FOR MIKE

Strange, recurrent dreams and startling revelations follow the disappearance of a teenager's best friend in this well-knit debut. Three weeks after he drops out of sight, Mike reappears in Jeff's dreams, bloody and begging for help. Turning reluctantly for advice to Berry, a younger schoolmate with an interest in the paranormal, Jeff struggles to find the meaning of his dreams; in conversations with Mike's family, his priest, and a slightly unsavory mutual acquaintance named Jerry Kirby, he discovers facets of Mike—including a comfortable, deeply rooted religious faith—that are utterly new to him. Sykes introduces clues at just the right pace to build suspense, and in Jeff creates a protagonist who, while nursing inner wounds of his own, is capable of recognizing pain in others, and, sometimes, easing it. As he helps shepherd Mike's younger siblings through Halloween, the eventual discovery of Mike's body, the funeral, and sad preparations for Christmas, Jeff emerges as an appealingly sensitive, intelligent young man, sometimes awkward, always willing to shoulder responsibility. Unlike Michael Cadnum's Zero at the Bone (1996), this novel does not leave characters and readers hanging, never to know the truth of things: After Mike's body is found, in a melodramatic graveside scene, Kirby confesses to shooting him by accident. An above-average mystery, with a supernatural twist, a romantic subplot, and answers and forgiveness at the end. (Fiction. 12-15)

Pub Date: April 1, 1998

ISBN: 0-385-32337-9

Page Count: 197

Publisher: Delacorte

Review Posted Online: May 20, 2010

Kirkus Reviews Issue: Dec. 15, 1997

Did you like this book?

No Comments Yet

Characters to love, quips to snort at, insights to ponder: typical Spinelli.

DEAD WEDNESDAY

For two teenagers, a small town’s annual cautionary ritual becomes both a life- and a death-changing experience.

On the second Wednesday in June, every eighth grader in Amber Springs, Pennsylvania, gets a black shirt, the name and picture of a teen killed the previous year through reckless behavior—and the silent treatment from everyone in town. Like many of his classmates, shy, self-conscious Robbie “Worm” Tarnauer has been looking forward to Dead Wed as a day for cutting loose rather than sober reflection…until he finds himself talking to a strange girl or, as she would have it, “spectral maiden,” only he can see or touch. Becca Finch is as surprised and confused as Worm, only remembering losing control of her car on an icy slope that past Christmas Eve. But being (or having been, anyway) a more outgoing sort, she sees their encounter as a sign that she’s got a mission. What follows, in a long conversational ramble through town and beyond, is a day at once ordinary yet rich in discovery and self-discovery—not just for Worm, but for Becca too, with a climactic twist that leaves both ready, or readier, for whatever may come next. Spinelli shines at setting a tongue-in-cheek tone for a tale with serious underpinnings, and as in Stargirl (2000), readers will be swept into the relationship that develops between this adolescent odd couple. Characters follow a White default.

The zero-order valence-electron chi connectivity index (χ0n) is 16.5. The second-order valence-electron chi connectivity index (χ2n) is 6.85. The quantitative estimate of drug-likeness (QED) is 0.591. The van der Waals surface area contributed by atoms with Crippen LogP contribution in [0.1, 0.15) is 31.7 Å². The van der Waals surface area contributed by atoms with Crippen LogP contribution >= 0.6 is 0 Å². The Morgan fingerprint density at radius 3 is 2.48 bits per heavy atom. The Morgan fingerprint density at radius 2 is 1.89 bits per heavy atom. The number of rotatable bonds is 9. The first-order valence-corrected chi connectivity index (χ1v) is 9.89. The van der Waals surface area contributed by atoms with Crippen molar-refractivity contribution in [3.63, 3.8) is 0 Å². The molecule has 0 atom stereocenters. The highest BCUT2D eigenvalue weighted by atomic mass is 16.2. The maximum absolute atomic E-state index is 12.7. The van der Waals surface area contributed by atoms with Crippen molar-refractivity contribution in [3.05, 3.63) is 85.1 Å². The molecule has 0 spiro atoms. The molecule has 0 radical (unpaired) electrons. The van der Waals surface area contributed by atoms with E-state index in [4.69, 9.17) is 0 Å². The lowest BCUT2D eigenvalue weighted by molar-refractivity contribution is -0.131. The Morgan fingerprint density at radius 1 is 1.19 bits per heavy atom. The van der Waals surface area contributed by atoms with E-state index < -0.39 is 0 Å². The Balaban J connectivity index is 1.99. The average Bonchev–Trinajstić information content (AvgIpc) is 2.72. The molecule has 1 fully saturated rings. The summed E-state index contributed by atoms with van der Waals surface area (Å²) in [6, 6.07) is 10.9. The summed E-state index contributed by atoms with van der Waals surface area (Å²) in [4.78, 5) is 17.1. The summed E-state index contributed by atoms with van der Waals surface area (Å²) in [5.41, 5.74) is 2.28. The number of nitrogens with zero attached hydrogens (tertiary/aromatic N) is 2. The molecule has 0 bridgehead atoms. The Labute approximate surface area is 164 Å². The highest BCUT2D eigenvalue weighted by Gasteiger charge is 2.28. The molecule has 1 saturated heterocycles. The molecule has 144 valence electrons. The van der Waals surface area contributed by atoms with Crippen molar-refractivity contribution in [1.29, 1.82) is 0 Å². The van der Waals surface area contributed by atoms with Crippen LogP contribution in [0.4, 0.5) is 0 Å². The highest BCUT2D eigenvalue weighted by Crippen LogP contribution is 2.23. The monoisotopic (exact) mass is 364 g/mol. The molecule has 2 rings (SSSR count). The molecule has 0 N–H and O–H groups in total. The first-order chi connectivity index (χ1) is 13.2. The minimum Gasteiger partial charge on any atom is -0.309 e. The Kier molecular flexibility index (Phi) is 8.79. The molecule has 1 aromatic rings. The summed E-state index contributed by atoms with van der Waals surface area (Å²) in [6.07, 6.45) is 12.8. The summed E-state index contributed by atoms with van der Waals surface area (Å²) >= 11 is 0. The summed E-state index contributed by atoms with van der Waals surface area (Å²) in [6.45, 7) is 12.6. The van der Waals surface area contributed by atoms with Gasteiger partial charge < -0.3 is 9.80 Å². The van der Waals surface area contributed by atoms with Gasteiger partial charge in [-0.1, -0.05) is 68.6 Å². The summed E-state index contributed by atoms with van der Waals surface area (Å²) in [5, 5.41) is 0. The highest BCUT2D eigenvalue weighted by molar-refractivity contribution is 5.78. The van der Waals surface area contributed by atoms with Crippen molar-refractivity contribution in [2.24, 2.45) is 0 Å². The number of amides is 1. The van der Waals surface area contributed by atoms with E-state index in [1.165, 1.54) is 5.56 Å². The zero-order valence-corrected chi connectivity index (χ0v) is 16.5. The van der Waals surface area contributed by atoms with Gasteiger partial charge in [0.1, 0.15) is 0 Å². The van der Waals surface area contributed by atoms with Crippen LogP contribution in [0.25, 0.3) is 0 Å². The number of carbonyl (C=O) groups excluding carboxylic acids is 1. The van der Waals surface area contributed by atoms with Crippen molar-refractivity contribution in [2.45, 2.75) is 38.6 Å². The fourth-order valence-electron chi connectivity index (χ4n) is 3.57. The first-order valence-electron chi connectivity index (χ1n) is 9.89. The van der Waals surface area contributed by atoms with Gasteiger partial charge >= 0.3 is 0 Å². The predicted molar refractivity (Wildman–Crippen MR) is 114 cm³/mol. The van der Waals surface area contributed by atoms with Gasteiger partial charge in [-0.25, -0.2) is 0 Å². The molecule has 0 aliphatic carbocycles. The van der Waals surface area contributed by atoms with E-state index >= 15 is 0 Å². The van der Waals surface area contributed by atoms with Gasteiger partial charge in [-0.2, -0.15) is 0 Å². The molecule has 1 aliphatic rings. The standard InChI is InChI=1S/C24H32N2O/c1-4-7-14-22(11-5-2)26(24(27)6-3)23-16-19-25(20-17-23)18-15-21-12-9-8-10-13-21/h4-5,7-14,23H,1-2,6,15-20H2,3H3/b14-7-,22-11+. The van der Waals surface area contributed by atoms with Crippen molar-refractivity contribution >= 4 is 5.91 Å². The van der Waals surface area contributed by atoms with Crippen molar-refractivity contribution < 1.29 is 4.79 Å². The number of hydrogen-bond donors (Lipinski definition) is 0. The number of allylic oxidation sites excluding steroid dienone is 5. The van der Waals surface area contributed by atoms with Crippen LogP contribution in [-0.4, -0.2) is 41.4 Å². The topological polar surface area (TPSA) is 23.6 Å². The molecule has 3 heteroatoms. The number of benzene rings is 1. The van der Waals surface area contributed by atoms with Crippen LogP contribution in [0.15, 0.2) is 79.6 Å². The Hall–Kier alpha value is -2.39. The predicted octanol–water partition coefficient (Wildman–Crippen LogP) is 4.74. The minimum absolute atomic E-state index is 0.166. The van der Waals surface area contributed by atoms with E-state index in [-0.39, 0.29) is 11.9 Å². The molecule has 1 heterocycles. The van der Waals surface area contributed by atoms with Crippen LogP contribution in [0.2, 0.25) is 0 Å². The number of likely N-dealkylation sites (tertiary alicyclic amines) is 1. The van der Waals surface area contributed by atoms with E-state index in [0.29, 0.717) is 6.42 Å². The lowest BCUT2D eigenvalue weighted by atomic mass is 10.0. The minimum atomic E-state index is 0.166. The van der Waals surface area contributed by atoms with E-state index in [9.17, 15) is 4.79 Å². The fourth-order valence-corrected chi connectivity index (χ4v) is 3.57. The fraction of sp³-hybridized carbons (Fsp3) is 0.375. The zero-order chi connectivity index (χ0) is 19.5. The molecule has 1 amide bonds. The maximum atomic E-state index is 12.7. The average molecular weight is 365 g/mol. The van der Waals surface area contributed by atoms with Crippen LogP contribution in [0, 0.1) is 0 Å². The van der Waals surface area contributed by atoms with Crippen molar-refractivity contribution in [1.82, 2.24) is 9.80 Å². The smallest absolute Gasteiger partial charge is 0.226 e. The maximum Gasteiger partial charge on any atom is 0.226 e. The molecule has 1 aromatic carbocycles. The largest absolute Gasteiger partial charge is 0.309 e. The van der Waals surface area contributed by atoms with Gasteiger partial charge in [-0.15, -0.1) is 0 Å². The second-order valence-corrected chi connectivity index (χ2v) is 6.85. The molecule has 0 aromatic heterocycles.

Characters to love, quips to snort at, insights to ponder: typical Spinelli. (Fiction. 12-15)

Pub Date: Aug. 3, 2021

ISBN: 978-0-593-30667-3

Page Count: 240

Publisher: Knopf

Review Posted Online: June 1, 2021

Kirkus Reviews Issue: June 15, 2021

Did you like this book?

No Comments Yet

Quietly suspenseful, vividly character-driven, and poignant, with insights into cerebral palsy and the multiple meanings of...

I HAVE NO SECRETS

A nonverbal teen becomes the “real-life password” to solving a terrible crime in this British import.

Sixteen-year-old Jemma has “no secrets of [her] own.” Quadriplegic due to cerebral palsy, she can’t move or speak and depends on her foster parents and her aide, Sarah, for everything from eating to using the bathroom. But people often share their secrets with her. After all, Jemma can never tell—even when Sarah’s sleazy boyfriend, Dan, hints at his involvement in a recent murder just before Sarah goes missing. But when innovative technology offers Jemma a chance to communicate, can she expose Dan’s secret before he silences her? Despite its suspenseful premise, the plot pales against Joelson’s (Girl in the Window, 2018) intimate, unflinching exploration of Jemma’s character; the book’s most powerful tension lies in Jemma’s simple, direct narration of her unrecognized, uncomfortably realistic frustrations and fears, such as patronizing adults who “don’t realize that [she has] a functioning brain” and her worry that her overwhelmed parents will stop fostering. Refreshingly, the author’s detailed depiction of augmentative and alternative communication explores both the joy of self-expression and the physical and mental effort it requires. Jemma’s bond with her chaotic but supportive foster family grounds the story, particularly her touching rapport with her younger foster brother, Finn, who’s autistic and also nonverbal. Most characters appear white.

Quietly suspenseful, vividly character-driven, and poignant, with insights into cerebral palsy and the multiple meanings of “family.” (Suspense. 12-15)

Pub Date: Nov. 5, 2019

ISBN: 978-1-4926-9336-9

Page Count: 288

Publisher: Sourcebooks Fire

Review Posted Online: Aug. 13, 2019

Kirkus Reviews Issue: Sept. 1, 2019

Did you like this book?

No Comments Yet
more